How to live on your £100 a week

In the course of this little piece, our readers are invited to try their wits at guessing in a sort of “‘What’s my Line” manner, the identity of the person we have in mind. We can offer no special prizes of vacuum cleaners, cars or trips to Hollywood for any correct answers because you may not have swallowed the Labour and Tory party lines about the class-struggle being a “myth.” You are warned that the person in question could be employed as any of the following—(or has some alternative means of living such as an Old Age Pensioner), a road sweeper, bus driver, school teacher, coal miner, docker, textile worker, an engineer or an “over paid” meat porter in Smithfield Market. Now for due number one, the amount received by our “object” is only £100 per week and the Daily Express, well known for its distortion of Socialism and its supports of wage claim, publishes some details in its issue of January 23, 1956. The “object” says “£100 a week doesn’t go far,” and this is why she lives in a villa 15 miles outside Paris, and is being sued by her husband for £75,000 worth of jewellery.

Ambitious workers whose idea of curing their poverty is to win the Pools, regard this paltry sum as more than enough for the rest of their lives. Simple arithmetic shows, however, that if a Pools winner spent £75,000 on jewellery there would not be much left for that “little car and little house” (the Capitalists always find it pays to keep workers thinking “little”).

Now as the result of the husband’s changed feelings the villa was scantily furnished; “ it contained: one settee, two small chairs, an old garden table, no carpets, no curtains.” Without going to New Bond Street, which caters entirely for the “lower income groups,” we could buy enough working class “furniture” in six months to fill a warehouse with half the “objects” income, and not on the never-never either.

To anyone so naive as to think she is well off she says “it’s about time the truth were told.” She married a Swiss multi-millionaire in Ceylon 18 months ago and “among the presents to her: a Caribbean Island, two cars, a black panther.” Remember that set of cheap pillow cases you bought when Bill got married? In the court she will be claiming £25,000 to furnish her prefab—sorry, villa—plus £100 a week when she is finding it so hard to keep herself, the panther, ten dogs, two Brazilian parrots and two humming birds on.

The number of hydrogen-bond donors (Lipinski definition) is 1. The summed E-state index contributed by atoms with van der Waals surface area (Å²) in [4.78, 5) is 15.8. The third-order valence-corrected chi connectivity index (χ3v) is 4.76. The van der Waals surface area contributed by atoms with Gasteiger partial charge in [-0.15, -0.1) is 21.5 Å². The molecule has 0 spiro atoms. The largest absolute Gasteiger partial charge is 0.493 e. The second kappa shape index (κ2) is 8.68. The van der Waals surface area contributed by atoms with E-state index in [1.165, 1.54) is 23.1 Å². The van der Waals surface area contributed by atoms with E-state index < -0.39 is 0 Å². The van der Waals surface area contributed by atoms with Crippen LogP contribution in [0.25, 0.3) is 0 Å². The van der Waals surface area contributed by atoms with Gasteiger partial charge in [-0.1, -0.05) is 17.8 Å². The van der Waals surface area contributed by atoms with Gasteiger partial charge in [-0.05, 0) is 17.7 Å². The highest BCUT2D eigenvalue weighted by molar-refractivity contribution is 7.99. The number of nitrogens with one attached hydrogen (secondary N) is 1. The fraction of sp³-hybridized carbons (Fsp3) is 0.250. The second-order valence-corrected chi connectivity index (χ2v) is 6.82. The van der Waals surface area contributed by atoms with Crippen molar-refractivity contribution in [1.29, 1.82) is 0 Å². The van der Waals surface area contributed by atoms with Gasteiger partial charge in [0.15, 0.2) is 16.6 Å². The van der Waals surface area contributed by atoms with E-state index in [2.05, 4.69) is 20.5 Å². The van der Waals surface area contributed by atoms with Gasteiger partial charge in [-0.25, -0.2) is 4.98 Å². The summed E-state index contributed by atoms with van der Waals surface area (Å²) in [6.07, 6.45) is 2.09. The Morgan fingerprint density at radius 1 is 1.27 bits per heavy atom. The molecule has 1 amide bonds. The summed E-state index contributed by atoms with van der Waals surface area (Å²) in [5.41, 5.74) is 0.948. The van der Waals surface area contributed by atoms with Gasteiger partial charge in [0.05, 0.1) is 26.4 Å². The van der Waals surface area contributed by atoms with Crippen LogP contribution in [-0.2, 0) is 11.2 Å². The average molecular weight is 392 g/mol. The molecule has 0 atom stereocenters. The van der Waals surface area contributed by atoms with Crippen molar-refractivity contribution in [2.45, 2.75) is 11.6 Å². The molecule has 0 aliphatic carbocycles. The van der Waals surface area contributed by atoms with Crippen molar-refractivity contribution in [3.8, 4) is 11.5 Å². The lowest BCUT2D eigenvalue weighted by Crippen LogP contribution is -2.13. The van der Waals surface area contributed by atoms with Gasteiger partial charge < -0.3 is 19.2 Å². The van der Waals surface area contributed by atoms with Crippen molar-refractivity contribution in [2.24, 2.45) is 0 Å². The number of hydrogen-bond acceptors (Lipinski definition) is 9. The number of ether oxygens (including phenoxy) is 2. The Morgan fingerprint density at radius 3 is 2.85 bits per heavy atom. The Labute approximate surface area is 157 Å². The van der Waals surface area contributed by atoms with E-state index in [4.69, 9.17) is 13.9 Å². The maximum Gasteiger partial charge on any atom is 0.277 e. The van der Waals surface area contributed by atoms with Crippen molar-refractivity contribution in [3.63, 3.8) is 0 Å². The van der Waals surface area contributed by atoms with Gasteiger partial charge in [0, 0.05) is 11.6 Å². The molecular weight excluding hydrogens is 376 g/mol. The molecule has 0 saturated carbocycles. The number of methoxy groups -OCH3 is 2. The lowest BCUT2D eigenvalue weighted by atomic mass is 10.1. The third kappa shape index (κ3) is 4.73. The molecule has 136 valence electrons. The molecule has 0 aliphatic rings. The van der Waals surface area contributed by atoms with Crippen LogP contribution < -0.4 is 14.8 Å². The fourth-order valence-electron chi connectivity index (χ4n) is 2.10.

Answering questions by the Daily Express reporter, whose job in life is to chase around after the wealthy to keep the workers informed, our “object” says regarding the gems and paintings “I’ve no idea of the total value, perhaps £75,000. The Old Masters? I have one—an El Greco he gave me for my birthday.” And about the £400 a month “ That might seem a lot, but it doesn’t go far with a 70 acre estate. 1 live quietly here since the divorce writ came through. 1 haven’t put a foot inside Balmain’s or Dior’s—haven’t bought a thing.” Apart from in London, “where 1 did buy two Borzoi dogs because 1 need some protection here. 1 have eight other dogs all Pekinese.”

If a superannuated worker, at the age of 65, having worked 35 or 40 years for the same exploiter, gets £400 to spend the rest of his life on, maybe 10 or 15 more years, he is considered comfortably off and well provided for yet this sum is a month’s allowance for our hard-up “ object.” In the back-yard—sorry the grounds, among the terraces, the fountain nymph and sagging model teahouse, there was a “huge swimming pool with a great hole in one side ” which the husband does not seem to care about. “I feel he should put the place back in order,” she said. Well, that’s the story, or rather a story, one of the many that come up. “Of course by the standards of her class. Baroness von Thyssen, ex-model Nina Dyer, is hard pushed; after all, Monte Carlo and such places are not kept going by people who get only £100 a week. The amazing thing is that the members of the working class who make all the wealth and are always told the boss can’t afford more wages, continue nevertheless to take a keen interest in the exploits of Sir Bernard Docker, Aly Kahn, Rita Hayworth and Prince Rainier, etc.; amazing that is until we take account of the drab, colourless and repetitive lives workers live. Perhaps, then, we can understand the attraction of the circus.

To understand it is not, however, to condone it, because as Socialists we know the kind of world the workers can establish when they wake up—the world of Socialism, with no contrasts of riches and poverty, peace and war, but a community of social equals freely talking what they need from the wealth they have produced in co-operation without the hindrance of wages and profits.


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